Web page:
These Orange phones are great once you removed the Orange's guff ... Cheap & usable!!!!
HTC's ChaCha aside, BlackBerry-style Android messaging phones are a rare and unimpressive breed. And I, for one, am not all that sure about the look, price or point of the Facebook-centric ChaCha. Orange Barcelona Android Qwerty smartphone Changing the Android Qwertyphone landscape? But Orange, which has a track record for …
These Orange phones are great once you removed the Orange's guff ... Cheap & usable!!!!
I own this phone and do agree the screen real estate is extremely limited. The most annoying thing about the phone is that Orange (in their infinite wisdom) have placed a permanent notification item in the notification bar. There is no way to dismiss or remove this (that I have found). The notification icon for this is the up and down arrow. While this is not a big issue for a big screen device, this takes up valuable screen real estate in the notification bar when it is pulled down. It leaves room for only 1 more row of notification which is plain silly.
Using SuperOneClick v2.1.1, I rooted the device and used Titanium Backup to freeze most of the Orange bloatware. Be careful not to freeze the Orange setup or Orange homescreen (if you do and carry out a factory reset, it won't be able to find those during the restart and it'll fail to boot).
"Using SuperOneClick v2.1.1, I rooted the device and used Titanium Backup to freeze most of the Orange bloatware. Be careful not to freeze the Orange setup or Orange homescreen (if you do and carry out a factory reset, it won't be able to find those during the restart and it'll fail to boot)."
Well said Sir, you will almost certianly save some people some undue stress.
Argos 'Special offer' is now 6months free Internet, doesn't say how much data you are capped at though
I've been looking for a nice QWERTY phone to replace my work WM6.5 device. Unfortunately my organisation doesn't support Blackberry so Android would be nice (I use a Desire as my personal phone).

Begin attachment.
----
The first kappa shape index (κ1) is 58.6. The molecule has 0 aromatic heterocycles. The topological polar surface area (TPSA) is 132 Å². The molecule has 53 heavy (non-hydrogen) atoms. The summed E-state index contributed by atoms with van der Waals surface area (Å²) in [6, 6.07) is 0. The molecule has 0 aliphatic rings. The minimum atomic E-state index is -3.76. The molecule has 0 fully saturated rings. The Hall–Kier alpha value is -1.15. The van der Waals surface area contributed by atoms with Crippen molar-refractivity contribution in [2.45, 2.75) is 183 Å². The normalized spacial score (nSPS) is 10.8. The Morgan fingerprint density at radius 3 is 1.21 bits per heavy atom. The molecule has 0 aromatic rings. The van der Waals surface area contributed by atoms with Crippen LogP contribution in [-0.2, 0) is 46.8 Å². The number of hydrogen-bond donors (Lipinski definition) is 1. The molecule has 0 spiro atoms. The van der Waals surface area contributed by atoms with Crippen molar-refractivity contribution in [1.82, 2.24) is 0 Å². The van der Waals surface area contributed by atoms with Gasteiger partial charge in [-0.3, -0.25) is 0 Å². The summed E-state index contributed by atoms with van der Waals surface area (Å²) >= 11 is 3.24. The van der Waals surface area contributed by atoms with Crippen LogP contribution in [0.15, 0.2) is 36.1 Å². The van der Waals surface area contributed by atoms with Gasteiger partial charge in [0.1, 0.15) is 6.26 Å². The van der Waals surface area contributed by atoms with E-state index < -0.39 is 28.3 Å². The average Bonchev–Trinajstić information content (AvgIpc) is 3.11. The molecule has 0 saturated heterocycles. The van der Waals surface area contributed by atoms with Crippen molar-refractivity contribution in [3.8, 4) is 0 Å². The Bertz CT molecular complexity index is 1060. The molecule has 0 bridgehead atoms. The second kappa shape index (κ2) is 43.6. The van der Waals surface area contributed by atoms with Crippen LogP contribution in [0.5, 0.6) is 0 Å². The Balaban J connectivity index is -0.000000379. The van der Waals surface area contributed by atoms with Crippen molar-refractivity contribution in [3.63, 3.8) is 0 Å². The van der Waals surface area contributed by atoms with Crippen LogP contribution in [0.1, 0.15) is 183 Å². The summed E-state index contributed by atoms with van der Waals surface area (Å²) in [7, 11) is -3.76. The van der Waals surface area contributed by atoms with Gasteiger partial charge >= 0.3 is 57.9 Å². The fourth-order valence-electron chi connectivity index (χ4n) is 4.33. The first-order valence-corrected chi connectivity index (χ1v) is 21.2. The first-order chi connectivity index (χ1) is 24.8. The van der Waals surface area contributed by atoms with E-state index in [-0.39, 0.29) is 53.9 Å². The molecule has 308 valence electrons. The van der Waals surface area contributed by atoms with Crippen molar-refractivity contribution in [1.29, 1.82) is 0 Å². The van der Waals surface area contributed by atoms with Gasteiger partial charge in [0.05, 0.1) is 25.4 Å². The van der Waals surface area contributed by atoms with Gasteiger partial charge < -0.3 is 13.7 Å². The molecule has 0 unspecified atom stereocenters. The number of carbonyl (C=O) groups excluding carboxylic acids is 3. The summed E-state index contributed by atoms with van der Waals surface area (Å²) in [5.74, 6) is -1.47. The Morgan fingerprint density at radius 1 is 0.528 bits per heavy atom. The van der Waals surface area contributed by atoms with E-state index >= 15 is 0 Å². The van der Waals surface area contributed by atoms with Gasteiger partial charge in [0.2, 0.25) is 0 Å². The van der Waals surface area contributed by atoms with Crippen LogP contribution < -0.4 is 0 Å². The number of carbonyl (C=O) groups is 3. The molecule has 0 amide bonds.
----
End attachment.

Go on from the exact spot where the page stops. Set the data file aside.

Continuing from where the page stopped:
However the top, key issue is that Android (2.2, 2.3 etc) does not support Device/Storage Card encryption as enforced by Exchange Activesync in many organisations. So essentially in my large org, we can't use Android. The NHS which uses Exchange, can't use Android.
Bad times, so my handset choice is WM6.5 (WM7 doesn't support it either!) or iPhone 3GS onwards.
The Touchdown mail app for Android supports SD card encryption. Not the most beautiful UI in the world, but it's definitely a business ready app.
Does a Nokia E6 not fit the bill?
We've just started using Good, which is an app for iOS or Android which runs email, calendar and contacts in its own encrypted shell. Seems to work very well.
I was in two minds about mentioning the fixed data notification. On the one hand it takes up space, but on the other for anyone on PAYG or with a limited data plan the option to always see - and quickly disable/enable - the data link could be rather handy. Either way the option to remove it would have been nice.
Cue fandroids whinging about how come this phoen gets 70% when the iphone get 90% and how El Reg is biased against the Android phones.
Cue paranoid boredroids whinging in anticipation of fanboys whinging, even when it doesn't happen, and missing the irony completely.
Come off it. Android fans are perfectly aware that 320x240 screen res is an automatic 10% loss, Orange app infestation another automatic 10%.
For gamers that res is an automatic 'don't buy'. This gamer and Android fan thinks 70% is pretty generous... but I don't rate physical size or that keyboard format as highly as others ;)